With the recent Samsung firmware update, the DeX for PC support has been extended beyond the initial Note10 range, now available on the S10, S9 and S8 ranges as well. Users can still use their smartphone screens as touchpads as well when connected to a monitor in DeX mode.
One of the more notable features added on DeX is the ability to transfer files directly from your PC or laptop to your smartphone. Simply drag and drop and documents, images, videos and the likes onto the DeX window and it begins the copy immediately. Users then have access to these files on their smartphones once copying has completed. To my frustration, however, the reverse isn’t yet possible, being able to copy files from your smartphone to your PC. I found this a bit odd, to say the least, since the technology is right there already.
Should I Care About Samsung’s DeX?
Ultimately, this is the major talking point when it comes to DeX. That said, buyers of Samsung smartphones will only care as much about the experience as much as Samsung does. That said, there have been a few mixed messages in this regard. When launched in 2017 on the S8 range, there was no doubt quite a big hoo-ha about the built-in software. Samsung was trying to get us to buy into its vision of DeX, touting most of its features at the launch event. Fast-forward to the launch of the Note 8 that same year and it felt almost as if the DeX didn’t exist at all, some fabled platform only found in the rarest of portals. It then re-emerged from the ashes with the release of the Note 9 before missing from action again at the S10 launch presentation. While all this was happening, Samsung was slowly increasing its RAM capacity on its smartphones, which many would take as suggestions that DeX is here to stay. Why else would anyone need a massive 12GB of RAM on a smartphone in the first place?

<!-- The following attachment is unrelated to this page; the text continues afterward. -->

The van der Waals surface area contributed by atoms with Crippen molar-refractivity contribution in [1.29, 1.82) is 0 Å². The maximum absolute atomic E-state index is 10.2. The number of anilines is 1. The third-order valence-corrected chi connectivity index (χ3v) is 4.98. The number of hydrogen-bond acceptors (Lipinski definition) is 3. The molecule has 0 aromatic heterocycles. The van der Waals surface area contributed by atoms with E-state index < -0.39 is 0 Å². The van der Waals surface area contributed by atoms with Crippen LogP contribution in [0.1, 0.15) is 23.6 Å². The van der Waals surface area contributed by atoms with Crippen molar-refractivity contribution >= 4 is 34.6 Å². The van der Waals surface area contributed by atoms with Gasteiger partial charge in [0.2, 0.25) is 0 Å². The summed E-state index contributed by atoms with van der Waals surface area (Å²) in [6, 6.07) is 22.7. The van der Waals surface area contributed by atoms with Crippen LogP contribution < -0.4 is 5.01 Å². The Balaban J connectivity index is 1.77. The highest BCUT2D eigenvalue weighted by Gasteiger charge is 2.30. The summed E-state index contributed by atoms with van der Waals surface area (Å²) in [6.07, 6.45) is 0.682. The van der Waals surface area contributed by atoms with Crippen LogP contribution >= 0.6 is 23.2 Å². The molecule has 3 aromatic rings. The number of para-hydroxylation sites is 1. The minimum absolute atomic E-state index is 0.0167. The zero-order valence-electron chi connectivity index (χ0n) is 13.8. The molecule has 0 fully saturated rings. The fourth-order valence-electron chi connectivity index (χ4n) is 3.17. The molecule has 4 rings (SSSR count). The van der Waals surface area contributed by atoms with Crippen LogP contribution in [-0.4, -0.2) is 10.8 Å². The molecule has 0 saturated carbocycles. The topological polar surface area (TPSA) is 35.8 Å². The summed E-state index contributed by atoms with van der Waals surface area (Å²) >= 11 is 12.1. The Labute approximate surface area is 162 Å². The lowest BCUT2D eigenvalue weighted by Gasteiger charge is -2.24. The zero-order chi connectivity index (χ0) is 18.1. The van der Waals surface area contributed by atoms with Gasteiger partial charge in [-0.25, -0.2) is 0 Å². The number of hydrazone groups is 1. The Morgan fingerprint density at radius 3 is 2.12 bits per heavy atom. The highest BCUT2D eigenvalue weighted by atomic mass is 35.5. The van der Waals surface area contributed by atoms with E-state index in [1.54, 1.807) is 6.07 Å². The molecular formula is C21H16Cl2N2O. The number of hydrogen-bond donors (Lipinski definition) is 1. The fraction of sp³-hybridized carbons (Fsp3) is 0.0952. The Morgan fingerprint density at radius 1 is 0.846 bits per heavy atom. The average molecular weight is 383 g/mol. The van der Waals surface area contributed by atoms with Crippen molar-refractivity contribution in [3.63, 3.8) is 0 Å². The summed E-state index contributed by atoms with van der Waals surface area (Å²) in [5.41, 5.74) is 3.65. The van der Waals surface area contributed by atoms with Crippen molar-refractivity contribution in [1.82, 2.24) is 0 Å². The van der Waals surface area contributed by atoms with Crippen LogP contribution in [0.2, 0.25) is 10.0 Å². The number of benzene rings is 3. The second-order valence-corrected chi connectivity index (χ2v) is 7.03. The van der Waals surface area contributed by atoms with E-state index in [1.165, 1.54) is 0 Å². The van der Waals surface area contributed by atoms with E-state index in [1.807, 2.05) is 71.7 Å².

With the ‘relaunch’ of DeX on the Note10, as well as the release of DeX for PC on previous Galaxy flagship smartphones, there’s clear intention again that the platform is here to stay. That said, while it may be used across multiple devices and now easier to activate, it’s still a matter of whether you’d want to use it in the first place. Copying files directly from your PC or laptop to your smartphone isn’t exactly what you’d call groundbreaking technology.